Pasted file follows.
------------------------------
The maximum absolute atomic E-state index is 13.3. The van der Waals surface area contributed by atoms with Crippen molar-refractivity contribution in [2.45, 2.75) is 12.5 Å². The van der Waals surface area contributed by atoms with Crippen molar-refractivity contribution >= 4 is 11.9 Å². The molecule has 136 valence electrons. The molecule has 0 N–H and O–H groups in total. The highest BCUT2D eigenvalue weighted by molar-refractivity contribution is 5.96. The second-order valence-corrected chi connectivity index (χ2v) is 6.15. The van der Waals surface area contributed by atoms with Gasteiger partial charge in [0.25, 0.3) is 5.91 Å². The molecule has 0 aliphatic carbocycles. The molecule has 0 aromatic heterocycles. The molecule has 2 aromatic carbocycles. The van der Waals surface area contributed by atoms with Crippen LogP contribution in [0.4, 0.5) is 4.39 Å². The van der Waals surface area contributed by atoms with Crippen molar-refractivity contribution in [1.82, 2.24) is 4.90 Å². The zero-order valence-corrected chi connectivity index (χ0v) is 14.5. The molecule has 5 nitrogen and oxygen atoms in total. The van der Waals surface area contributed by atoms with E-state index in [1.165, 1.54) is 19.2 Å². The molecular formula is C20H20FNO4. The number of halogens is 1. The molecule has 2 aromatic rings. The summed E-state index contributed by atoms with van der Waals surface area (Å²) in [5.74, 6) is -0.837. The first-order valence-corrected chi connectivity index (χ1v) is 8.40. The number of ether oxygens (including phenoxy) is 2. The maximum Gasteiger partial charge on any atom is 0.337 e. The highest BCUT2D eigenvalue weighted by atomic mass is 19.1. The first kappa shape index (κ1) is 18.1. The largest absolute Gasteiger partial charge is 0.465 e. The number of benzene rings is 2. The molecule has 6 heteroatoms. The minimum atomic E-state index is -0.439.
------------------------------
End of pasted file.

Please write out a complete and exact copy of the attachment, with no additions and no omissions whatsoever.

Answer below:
The maximum absolute atomic E-state index is 13.3. The van der Waals surface area contributed by atoms with Crippen molar-refractivity contribution in [2.45, 2.75) is 12.5 Å². The van der Waals surface area contributed by atoms with Crippen molar-refractivity contribution >= 4 is 11.9 Å². The molecule has 136 valence electrons. The molecule has 0 N–H and O–H groups in total. The highest BCUT2D eigenvalue weighted by molar-refractivity contribution is 5.96. The second-order valence-corrected chi connectivity index (χ2v) is 6.15. The van der Waals surface area contributed by atoms with Gasteiger partial charge in [0.25, 0.3) is 5.91 Å². The molecule has 0 aliphatic carbocycles. The molecule has 0 aromatic heterocycles. The molecule has 2 aromatic carbocycles. The van der Waals surface area contributed by atoms with Crippen LogP contribution in [0.4, 0.5) is 4.39 Å². The van der Waals surface area contributed by atoms with Crippen molar-refractivity contribution in [1.82, 2.24) is 4.90 Å². The zero-order valence-corrected chi connectivity index (χ0v) is 14.5. The molecule has 5 nitrogen and oxygen atoms in total. The van der Waals surface area contributed by atoms with E-state index in [1.165, 1.54) is 19.2 Å². The molecular formula is C20H20FNO4. The number of halogens is 1. The molecule has 2 aromatic rings. The summed E-state index contributed by atoms with van der Waals surface area (Å²) in [5.74, 6) is -0.837. The first-order valence-corrected chi connectivity index (χ1v) is 8.40. The number of ether oxygens (including phenoxy) is 2. The maximum Gasteiger partial charge on any atom is 0.337 e. The highest BCUT2D eigenvalue weighted by atomic mass is 19.1. The first kappa shape index (κ1) is 18.1. The largest absolute Gasteiger partial charge is 0.465 e. The number of benzene rings is 2. The molecule has 6 heteroatoms. The minimum atomic E-state index is -0.439.